Monday, 14 October 2013

A ghost car?

Tree branchesIt was wet. Very. Walking along a street I was determined to avoid getting splashed by passing cars. There was one particular puddle that was so big that when cars went through it they created another one, almost as big, on the pavement. So as I approached the puddle, from the other side of the road, I took careful note of an approaching white car. After crossing the road I stopped short of the huge puddle and waited. And waited. The white car never arrived! Fed up of waiting, I walked quickly past the puddle to get a better view of the road ahead. There was no white car, or any other for that matter, in view. Had I seen a ghost car?

I should explain that from the side of the road with the puddle you can't see far along the road because it bends and is obscured by trees. From the other side, however, you can see much further along the road. So, when I crossed the road I lost sight of the white car, as I expected to. What I did not expect was for it not to arrive a few seconds later. Where had it gone?

There IS a turn off that the car could have used after I saw it and before arriving at the puddle. Except that, I was SURE at the time that the car was beyond the turn off and reversing from that position would have been a risky and bizarre thing to do. I've certainly never seen anyone do that manoeuvre there, nor would I ever expect them to. So what actually happened?

Well, obviously it could have been a ghost car that simply vanished! There is another rather more likely possibility - when I saw the car it WASN'T beyond the turn off at all. How could I have made such a fundamental mistake? I was, as I've said, rather anxious not to get heavily splashed. I've noted in the past that when I've misperceived stuff it has often been things I either wanted to happen or didn't want to happen. For instance, I've seen large house plants in nearby windows as people, giving me the distinctly uncomfortable feeling of being watched.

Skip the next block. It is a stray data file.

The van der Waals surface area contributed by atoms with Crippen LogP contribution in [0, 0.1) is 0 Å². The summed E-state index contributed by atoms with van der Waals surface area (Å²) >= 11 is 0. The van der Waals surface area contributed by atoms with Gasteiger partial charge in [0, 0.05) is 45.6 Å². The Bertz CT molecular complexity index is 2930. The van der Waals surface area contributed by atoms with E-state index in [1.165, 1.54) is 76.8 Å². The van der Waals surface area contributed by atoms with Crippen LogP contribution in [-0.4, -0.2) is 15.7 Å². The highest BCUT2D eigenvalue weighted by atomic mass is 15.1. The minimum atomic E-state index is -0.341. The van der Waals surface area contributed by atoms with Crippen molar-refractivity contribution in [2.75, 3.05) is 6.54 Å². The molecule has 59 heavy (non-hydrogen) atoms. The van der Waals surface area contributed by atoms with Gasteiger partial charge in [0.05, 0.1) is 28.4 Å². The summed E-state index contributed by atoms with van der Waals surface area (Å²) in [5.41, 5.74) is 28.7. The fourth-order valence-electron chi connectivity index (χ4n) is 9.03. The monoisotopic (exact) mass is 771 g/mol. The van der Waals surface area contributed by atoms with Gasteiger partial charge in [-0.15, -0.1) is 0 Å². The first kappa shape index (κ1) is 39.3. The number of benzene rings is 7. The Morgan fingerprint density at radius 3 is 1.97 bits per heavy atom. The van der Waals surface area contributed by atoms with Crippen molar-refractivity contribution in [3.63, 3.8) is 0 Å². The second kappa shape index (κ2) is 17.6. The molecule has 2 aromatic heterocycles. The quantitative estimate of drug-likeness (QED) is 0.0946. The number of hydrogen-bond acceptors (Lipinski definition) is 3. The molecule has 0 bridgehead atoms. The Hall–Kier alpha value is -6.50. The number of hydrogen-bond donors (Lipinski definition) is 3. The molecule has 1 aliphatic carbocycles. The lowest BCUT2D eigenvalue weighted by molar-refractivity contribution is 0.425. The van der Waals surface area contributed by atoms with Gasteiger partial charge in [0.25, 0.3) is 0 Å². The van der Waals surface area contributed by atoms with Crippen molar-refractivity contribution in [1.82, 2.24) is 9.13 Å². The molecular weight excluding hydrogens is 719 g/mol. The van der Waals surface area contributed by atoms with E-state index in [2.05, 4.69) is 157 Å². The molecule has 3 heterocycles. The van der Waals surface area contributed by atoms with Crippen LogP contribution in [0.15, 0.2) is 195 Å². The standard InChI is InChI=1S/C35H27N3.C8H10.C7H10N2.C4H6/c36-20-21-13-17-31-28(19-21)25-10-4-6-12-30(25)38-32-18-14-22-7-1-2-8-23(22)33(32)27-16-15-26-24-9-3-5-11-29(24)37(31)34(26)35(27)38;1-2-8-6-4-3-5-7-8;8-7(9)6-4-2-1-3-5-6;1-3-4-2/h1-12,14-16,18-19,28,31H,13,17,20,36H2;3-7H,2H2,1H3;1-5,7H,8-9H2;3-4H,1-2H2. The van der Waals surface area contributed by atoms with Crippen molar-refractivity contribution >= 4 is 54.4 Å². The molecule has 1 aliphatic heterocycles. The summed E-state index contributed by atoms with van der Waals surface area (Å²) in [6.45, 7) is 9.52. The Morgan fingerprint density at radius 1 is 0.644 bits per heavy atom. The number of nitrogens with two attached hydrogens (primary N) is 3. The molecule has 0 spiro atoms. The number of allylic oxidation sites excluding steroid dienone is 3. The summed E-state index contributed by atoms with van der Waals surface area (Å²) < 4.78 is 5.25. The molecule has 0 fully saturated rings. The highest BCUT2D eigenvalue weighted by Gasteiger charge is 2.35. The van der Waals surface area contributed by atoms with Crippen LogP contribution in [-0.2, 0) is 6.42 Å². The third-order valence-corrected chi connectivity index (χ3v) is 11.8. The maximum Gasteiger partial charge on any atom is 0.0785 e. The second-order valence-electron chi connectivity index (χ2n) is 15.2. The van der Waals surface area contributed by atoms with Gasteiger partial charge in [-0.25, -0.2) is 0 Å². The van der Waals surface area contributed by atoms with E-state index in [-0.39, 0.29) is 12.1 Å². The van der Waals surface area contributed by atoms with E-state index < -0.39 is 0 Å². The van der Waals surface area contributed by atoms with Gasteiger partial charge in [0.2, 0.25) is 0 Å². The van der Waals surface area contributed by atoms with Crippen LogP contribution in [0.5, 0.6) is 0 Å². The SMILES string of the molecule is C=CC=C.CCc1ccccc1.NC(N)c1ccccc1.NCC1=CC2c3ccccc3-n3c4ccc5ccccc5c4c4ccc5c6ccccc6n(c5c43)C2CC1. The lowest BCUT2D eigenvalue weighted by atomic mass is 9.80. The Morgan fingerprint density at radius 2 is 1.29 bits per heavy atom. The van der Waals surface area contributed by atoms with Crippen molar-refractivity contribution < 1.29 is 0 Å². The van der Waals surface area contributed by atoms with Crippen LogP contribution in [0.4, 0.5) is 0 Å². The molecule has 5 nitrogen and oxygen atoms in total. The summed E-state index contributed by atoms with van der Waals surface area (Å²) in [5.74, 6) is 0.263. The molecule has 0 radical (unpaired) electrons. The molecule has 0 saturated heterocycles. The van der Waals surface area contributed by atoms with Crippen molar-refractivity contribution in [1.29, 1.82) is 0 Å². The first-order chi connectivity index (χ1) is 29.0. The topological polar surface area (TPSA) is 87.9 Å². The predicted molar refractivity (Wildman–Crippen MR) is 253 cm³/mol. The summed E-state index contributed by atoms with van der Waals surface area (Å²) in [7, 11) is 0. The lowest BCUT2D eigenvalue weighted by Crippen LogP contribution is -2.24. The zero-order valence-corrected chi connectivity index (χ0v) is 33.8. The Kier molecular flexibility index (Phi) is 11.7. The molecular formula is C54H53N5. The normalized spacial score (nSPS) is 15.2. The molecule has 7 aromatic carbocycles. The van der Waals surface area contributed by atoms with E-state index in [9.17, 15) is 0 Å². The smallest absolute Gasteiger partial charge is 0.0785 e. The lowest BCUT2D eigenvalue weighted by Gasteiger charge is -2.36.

I've little doubt that the white car was real and not a misperception. So maybe it was the turn off that I was misperceiving! Visually, it is not particularly obvious from the place where I saw the car though I knew it is there because I'm extremely familiar with the road. But maybe, on this occasion, I misperceived it to be somewhere slightly different from where it actually was. Indeed, it seems likely that the car itself was obstructing my view of the real turning.

So, instead of a ghost car, this may be a case of misperceiving a geographical feature. There seems no reason why this should not happen. After all, I once managed to climb entirely the wrong mountain (see here)! Though misperceptions are generally of people or animals, in my experience, I've also often seen one type of inanimate object as quite another. So why not misperceive a distant geographical feature? Indeed, it's possible that such misperceptions may be quite common. However, they are unlikely to be noticed much, compared to the presence of an unknown animal or person. So, next time you see a tree, among many other trees, maybe it isn't there at all. Maybe it's just bits of other trees nearby overlapping to give the impression of a tree. But who would really care enough to find out?

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